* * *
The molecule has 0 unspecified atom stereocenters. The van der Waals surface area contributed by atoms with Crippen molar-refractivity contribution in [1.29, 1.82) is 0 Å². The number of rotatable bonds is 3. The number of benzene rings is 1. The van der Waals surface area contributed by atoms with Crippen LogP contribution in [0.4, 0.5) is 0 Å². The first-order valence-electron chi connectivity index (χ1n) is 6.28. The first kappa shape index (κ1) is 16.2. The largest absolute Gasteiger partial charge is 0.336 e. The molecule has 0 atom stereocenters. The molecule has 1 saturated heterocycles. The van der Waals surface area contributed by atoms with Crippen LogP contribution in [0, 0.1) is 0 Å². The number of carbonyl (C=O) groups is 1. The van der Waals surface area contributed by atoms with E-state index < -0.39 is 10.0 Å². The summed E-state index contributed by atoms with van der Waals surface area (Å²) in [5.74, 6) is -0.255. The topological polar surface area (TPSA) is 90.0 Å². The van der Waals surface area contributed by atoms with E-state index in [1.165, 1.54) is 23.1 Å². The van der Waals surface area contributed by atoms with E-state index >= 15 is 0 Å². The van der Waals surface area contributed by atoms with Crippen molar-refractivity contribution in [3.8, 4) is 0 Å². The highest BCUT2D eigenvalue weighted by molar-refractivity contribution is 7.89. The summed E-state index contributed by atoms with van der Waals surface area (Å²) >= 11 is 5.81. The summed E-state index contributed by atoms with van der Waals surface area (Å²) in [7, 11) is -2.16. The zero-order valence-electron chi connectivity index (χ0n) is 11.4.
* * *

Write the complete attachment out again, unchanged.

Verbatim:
The molecule has 0 unspecified atom stereocenters. The van der Waals surface area contributed by atoms with Crippen molar-refractivity contribution in [1.29, 1.82) is 0 Å². The number of rotatable bonds is 3. The number of benzene rings is 1. The van der Waals surface area contributed by atoms with Crippen LogP contribution in [0.4, 0.5) is 0 Å². The first-order valence-electron chi connectivity index (χ1n) is 6.28. The first kappa shape index (κ1) is 16.2. The largest absolute Gasteiger partial charge is 0.336 e. The molecule has 0 atom stereocenters. The molecule has 1 saturated heterocycles. The van der Waals surface area contributed by atoms with Crippen LogP contribution in [0, 0.1) is 0 Å². The number of carbonyl (C=O) groups is 1. The van der Waals surface area contributed by atoms with E-state index < -0.39 is 10.0 Å². The summed E-state index contributed by atoms with van der Waals surface area (Å²) in [5.74, 6) is -0.255. The topological polar surface area (TPSA) is 90.0 Å². The van der Waals surface area contributed by atoms with E-state index in [1.165, 1.54) is 23.1 Å². The van der Waals surface area contributed by atoms with E-state index >= 15 is 0 Å². The van der Waals surface area contributed by atoms with Crippen molar-refractivity contribution in [3.8, 4) is 0 Å². The highest BCUT2D eigenvalue weighted by molar-refractivity contribution is 7.89. The summed E-state index contributed by atoms with van der Waals surface area (Å²) >= 11 is 5.81. The summed E-state index contributed by atoms with van der Waals surface area (Å²) in [7, 11) is -2.16. The zero-order valence-electron chi connectivity index (χ0n) is 11.4.